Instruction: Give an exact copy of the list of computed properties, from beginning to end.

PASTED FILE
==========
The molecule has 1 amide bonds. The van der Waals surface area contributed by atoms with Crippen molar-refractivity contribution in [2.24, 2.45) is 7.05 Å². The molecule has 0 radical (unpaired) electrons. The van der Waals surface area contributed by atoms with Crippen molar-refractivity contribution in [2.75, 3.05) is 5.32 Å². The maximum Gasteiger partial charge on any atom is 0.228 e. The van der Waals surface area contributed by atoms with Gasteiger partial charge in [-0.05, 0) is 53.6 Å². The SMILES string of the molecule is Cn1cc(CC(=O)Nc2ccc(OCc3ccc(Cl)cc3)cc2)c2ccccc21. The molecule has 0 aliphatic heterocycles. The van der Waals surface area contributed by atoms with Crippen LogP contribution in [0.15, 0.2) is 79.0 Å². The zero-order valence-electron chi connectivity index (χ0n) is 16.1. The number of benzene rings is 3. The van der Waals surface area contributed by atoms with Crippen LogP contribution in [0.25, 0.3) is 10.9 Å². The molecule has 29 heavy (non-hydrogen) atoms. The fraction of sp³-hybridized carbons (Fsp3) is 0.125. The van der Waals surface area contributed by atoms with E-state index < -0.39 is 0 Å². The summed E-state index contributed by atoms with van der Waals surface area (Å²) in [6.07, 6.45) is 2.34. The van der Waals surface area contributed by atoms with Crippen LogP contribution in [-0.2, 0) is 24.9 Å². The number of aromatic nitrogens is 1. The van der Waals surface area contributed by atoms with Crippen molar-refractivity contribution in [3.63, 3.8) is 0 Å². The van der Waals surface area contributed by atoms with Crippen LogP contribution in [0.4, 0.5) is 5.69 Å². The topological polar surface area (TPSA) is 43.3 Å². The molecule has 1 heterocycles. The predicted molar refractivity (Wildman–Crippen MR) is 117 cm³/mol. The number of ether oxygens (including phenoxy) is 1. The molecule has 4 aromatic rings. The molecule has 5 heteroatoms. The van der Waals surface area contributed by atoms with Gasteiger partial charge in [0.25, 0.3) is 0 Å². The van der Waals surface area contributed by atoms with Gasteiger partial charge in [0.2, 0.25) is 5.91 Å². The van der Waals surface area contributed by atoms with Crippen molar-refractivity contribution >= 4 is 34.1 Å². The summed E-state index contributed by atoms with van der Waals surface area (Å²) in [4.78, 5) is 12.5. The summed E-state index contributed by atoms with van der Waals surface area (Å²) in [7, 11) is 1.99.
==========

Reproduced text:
The molecule has 1 amide bonds. The van der Waals surface area contributed by atoms with Crippen molar-refractivity contribution in [2.24, 2.45) is 7.05 Å². The molecule has 0 radical (unpaired) electrons. The van der Waals surface area contributed by atoms with Crippen molar-refractivity contribution in [2.75, 3.05) is 5.32 Å². The maximum Gasteiger partial charge on any atom is 0.228 e. The van der Waals surface area contributed by atoms with Gasteiger partial charge in [-0.05, 0) is 53.6 Å². The SMILES string of the molecule is Cn1cc(CC(=O)Nc2ccc(OCc3ccc(Cl)cc3)cc2)c2ccccc21. The molecule has 0 aliphatic heterocycles. The van der Waals surface area contributed by atoms with Crippen LogP contribution in [0.15, 0.2) is 79.0 Å². The zero-order valence-electron chi connectivity index (χ0n) is 16.1. The number of benzene rings is 3. The van der Waals surface area contributed by atoms with Crippen LogP contribution in [0.25, 0.3) is 10.9 Å². The molecule has 29 heavy (non-hydrogen) atoms. The fraction of sp³-hybridized carbons (Fsp3) is 0.125. The van der Waals surface area contributed by atoms with E-state index < -0.39 is 0 Å². The summed E-state index contributed by atoms with van der Waals surface area (Å²) in [6.07, 6.45) is 2.34. The van der Waals surface area contributed by atoms with Crippen LogP contribution in [-0.2, 0) is 24.9 Å². The number of aromatic nitrogens is 1. The van der Waals surface area contributed by atoms with Crippen molar-refractivity contribution in [3.63, 3.8) is 0 Å². The van der Waals surface area contributed by atoms with Crippen LogP contribution in [0.4, 0.5) is 5.69 Å². The topological polar surface area (TPSA) is 43.3 Å². The molecule has 1 heterocycles. The predicted molar refractivity (Wildman–Crippen MR) is 117 cm³/mol. The number of ether oxygens (including phenoxy) is 1. The molecule has 4 aromatic rings. The molecule has 5 heteroatoms. The van der Waals surface area contributed by atoms with Gasteiger partial charge in [0.25, 0.3) is 0 Å². The van der Waals surface area contributed by atoms with Gasteiger partial charge in [0.2, 0.25) is 5.91 Å². The van der Waals surface area contributed by atoms with Crippen molar-refractivity contribution >= 4 is 34.1 Å². The summed E-state index contributed by atoms with van der Waals surface area (Å²) in [4.78, 5) is 12.5. The summed E-state index contributed by atoms with van der Waals surface area (Å²) in [7, 11) is 1.99.